Description In business, educational, governmental or other contexts, various types of activities can be monitored. Examples of activities include calls at a call center of a business, visits by users at a website (e.g., online shopping website), visits by customers at a retail store, and so forth. It is often useful to detect, based on the monitored activities, whether a change has occurred in a system or within an organization. Such change can occur as a result of changes in business environment (e.g., expansion into new markets, loss of market share, unexpected changes in cost structure, etc.), or as a result of errors or other un-planned anomalies (e.g., infrastructure error, such as hardware or software error, operator input error, etc.). However, many conventional algorithms for detecting changes in a system or within an organization based on monitored activities are often inefficient or inaccurate. Some embodiments of the invention are described with reference to the following figures: The burst detection module Bursts that occur over a relatively short time interval, such as very momentary network traffic bursts or momentary service interruptions, usually do not cause long-term problems and may be ignored in most cases. However, bursts that are not momentary may cause damage and should be detected as soon as possible. For example, when a customer online shopping web server goes down, an action should be taken as soon as possible to prevent business loss and to maintain customer satisfaction. The burst detection module As further depicted in The computer The burst detection module In the example depicted in Note that the increased burst of activity represented by events occurring after the time point corresponding to dashed line The burst detection module first acquires (at In acquiring the time series of data values, the lowest time granularity level possible is used. For example, if an organization is interested in the daily volume of customers at a shopping site and such organization has access to both daily volume record and hourly volume record, then the latter is used to provide greater flexibility in how the time series of data values is processed. Acquiring data values at a finer time granularity level allows for observation of more subtle changes that may not be possible to detect at coarser time granularity levels. Note that the data values acquired at a finer time granularity level can be easily aggregated to produce a time series of data values at a coarser time granularity level. For example, it would be easy to convert the time series of data values at hourly time points into a time series of data values at daily time points. Next, the burst detection module Note that the acquisition of data values at a particular time granularity level ( Next, the acquired time series of data values is automatically modeled (at The time points corresponding to the acquired time series of data values are represented by the following series of time points: T The time series can be represented as in Next, the burst detection module Next, the burst detection module Effectively, the regression CUSUM detection technique enables the detection of increased or decreased burst of activity that indicates a change in an underlying system, infrastructure, or organization. The regression CUSUM detection technique also produces an estimated change point (or a range of estimated change points) that indicates a point at which the change has most likely occurred. Also, the regression CUSUM detection technique is able to distinguish between momentary and non-momentary increased or decreased bursts of activity. According to some embodiments, the regression CUSUM detection algorithm involves linear regression fitting onto curved segments representing aggregate values (in this case, the cumulative sums R As depicted in Each curve segment In the analysis according to an embodiment performed by the burst detection module The numbers of members of the aggregate value sets are varied in the multiple pairs of aggregate value sets such that the aggregate value sets in one pair have differing numbers of members than aggregate value sets in another pair. For example, for a series of N aggregate values that is divided into two aggregate value sets, a first pair of aggregate value sets can have a first aggregate value set with m aggregate values, and a second aggregate value set with N−m aggregate values. In a second pair of aggregate value sets, the number of aggregate values in a first aggregate value set is k (k≠m), and the number of aggregate values in a second aggregate value set is N−k. As further depicted in Comparisons of the fittings performed on the multiple pairs of aggregate value sets are performed to identify an optimal fit, which identifies the pair of aggregate value sets (from among the multiple pairs of aggregate value sets) associated with the optimal fit. This identified pair of aggregate value sets associated with the optimal fit provides the indication of the change point (the count point at which a change in observed data values occurs). In some embodiments, the comparisons to identify an optimal fit are based on a goodness-of-fit analysis performed for each of the linear regression models built for respective pairs of aggregate value sets. Measures of the goodness-of-fit analyses are then computed and compared to determine the optimal fit from among the linear fits performed on the multiple pairs of aggregate value sets. A goodness-of-fit measure is computed for how well each line segment (for the linear fitting) fits onto the corresponding curve segment representing an aggregate value set. The goodness-of-fit measure can be one of any number of measures, including R-squares, adjusted R-squares, AIC (Akaike's Information Criterion), BIC (Bayesian Information Criterion), and other goodness-of-fit measures. Further details regarding some embodiments of regression CUSUM detection algorithms are provided in U.S. Ser. No. 11/118,832, entitled “Determining a Time Point Corresponding to a Change in Data Values Based on Fitting with Respect to Plural Aggregate Value Sets,” filed Apr. 29, 2005. In other embodiments, other forms of detection algorithms can be applied to the cumulative sums of residuals series R As further depicted in Optionally, as part of the regression CUSUM detection algorithm, the burst detection module A confidence level, such as 1−α=90%, is set to identify the most likely values for the change point in the possible change point set. Then the quantile value of the possible change point set is computed at level α. Effectively, in the example where the confidence level is 1−α=90%, the quantile value of the possible change point set at level α, in this example 10%, is computed by finding the values of the DMV that are within 10% of the minimum DMV (in other words, these values of the DMV satisfy the set confidence level). An example is illustrated in Next, as further shown in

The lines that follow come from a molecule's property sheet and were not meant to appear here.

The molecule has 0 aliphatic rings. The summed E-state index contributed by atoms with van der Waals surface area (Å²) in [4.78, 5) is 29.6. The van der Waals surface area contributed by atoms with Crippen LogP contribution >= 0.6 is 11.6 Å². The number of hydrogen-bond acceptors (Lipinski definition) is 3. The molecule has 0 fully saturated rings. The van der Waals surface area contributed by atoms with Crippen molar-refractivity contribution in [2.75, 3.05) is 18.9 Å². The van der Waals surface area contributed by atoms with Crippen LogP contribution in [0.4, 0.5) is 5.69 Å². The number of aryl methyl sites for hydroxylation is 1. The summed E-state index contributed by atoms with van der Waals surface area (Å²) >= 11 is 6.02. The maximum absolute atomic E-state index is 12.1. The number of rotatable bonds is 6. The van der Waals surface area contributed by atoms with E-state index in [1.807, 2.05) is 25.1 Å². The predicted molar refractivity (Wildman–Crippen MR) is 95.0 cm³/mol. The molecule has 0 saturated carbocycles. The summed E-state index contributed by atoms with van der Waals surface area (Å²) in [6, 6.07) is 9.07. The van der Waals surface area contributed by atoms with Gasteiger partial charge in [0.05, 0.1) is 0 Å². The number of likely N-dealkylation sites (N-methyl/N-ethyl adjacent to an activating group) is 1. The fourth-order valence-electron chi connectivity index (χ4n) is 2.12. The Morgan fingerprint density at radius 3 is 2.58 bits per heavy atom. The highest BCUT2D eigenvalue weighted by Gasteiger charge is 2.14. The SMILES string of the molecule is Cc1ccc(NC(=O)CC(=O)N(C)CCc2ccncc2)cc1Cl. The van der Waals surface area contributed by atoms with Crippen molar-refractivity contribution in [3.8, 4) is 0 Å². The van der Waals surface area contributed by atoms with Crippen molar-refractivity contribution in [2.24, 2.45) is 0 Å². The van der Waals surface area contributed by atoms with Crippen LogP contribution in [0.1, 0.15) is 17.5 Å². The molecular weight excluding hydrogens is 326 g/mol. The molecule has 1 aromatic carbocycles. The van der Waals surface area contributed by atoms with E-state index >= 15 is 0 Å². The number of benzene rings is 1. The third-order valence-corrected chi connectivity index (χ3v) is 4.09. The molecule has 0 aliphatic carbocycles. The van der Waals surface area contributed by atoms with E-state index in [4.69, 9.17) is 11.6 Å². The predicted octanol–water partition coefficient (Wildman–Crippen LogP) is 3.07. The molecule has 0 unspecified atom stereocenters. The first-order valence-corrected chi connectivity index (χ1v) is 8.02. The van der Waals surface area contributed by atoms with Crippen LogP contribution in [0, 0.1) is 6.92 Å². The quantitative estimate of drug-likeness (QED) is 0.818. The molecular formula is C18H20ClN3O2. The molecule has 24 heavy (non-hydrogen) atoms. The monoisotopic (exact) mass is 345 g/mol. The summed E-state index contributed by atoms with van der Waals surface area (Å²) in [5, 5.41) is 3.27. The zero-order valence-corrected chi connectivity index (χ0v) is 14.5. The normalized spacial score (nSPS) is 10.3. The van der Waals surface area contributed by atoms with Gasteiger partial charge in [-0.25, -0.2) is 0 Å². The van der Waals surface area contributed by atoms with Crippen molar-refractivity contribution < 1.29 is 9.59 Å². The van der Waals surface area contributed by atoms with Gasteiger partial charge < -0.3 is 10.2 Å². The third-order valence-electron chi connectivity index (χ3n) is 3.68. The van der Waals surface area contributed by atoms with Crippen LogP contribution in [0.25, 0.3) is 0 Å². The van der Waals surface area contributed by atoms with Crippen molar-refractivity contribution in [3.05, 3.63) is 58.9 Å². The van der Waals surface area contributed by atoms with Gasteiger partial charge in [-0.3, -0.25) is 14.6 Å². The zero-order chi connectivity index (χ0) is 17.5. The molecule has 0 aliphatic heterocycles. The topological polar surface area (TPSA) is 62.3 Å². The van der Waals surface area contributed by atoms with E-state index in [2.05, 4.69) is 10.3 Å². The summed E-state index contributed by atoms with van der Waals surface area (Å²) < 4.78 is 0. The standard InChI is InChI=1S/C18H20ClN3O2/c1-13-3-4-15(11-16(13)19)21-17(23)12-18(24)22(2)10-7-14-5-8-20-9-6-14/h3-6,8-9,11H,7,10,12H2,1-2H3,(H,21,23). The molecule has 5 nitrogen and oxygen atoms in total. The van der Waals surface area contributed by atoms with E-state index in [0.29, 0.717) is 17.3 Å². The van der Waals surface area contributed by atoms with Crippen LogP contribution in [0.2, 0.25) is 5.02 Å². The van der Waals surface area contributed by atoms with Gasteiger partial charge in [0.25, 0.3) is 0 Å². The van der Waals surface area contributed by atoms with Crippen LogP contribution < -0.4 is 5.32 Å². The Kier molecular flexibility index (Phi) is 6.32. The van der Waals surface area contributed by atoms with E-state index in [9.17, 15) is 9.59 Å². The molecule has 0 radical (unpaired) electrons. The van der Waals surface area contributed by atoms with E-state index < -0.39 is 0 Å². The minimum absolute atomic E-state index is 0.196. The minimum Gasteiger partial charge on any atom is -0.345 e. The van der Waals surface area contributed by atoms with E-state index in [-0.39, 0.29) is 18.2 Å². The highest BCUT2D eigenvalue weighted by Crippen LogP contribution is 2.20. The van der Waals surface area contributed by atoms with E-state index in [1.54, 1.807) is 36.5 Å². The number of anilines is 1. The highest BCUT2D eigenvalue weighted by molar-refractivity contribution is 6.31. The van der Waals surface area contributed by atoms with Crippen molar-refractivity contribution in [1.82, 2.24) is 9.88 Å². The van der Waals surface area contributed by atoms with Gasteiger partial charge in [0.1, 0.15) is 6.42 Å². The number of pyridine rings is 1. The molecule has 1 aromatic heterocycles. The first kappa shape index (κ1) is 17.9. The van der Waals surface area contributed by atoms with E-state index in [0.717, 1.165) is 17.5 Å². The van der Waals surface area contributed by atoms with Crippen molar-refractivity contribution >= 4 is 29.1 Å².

Using the techniques discussed above, according to some embodiments, a reliable and accurate mechanism is provided to determine a change that occurs as a result of increased or decreased bursts of activity. Flexibility is provided by selecting a time granularity level at which the change detection is to be performed. Instructions or code of software described above (including the burst detection module Data and instructions (of the software) are stored in respective storage devices (e.g., storage In the foregoing description, numerous details are set forth to provide an understanding of the present invention. However, it will be understood by those skilled in the art that the present invention may be practiced without these details. While the invention has been disclosed with respect to a limited number of embodiments, those skilled in the art will appreciate numerous modifications and variations therefrom. It is intended that the appended claims cover such modifications and variations as fall within the true spirit and scope of the invention. Patent Citations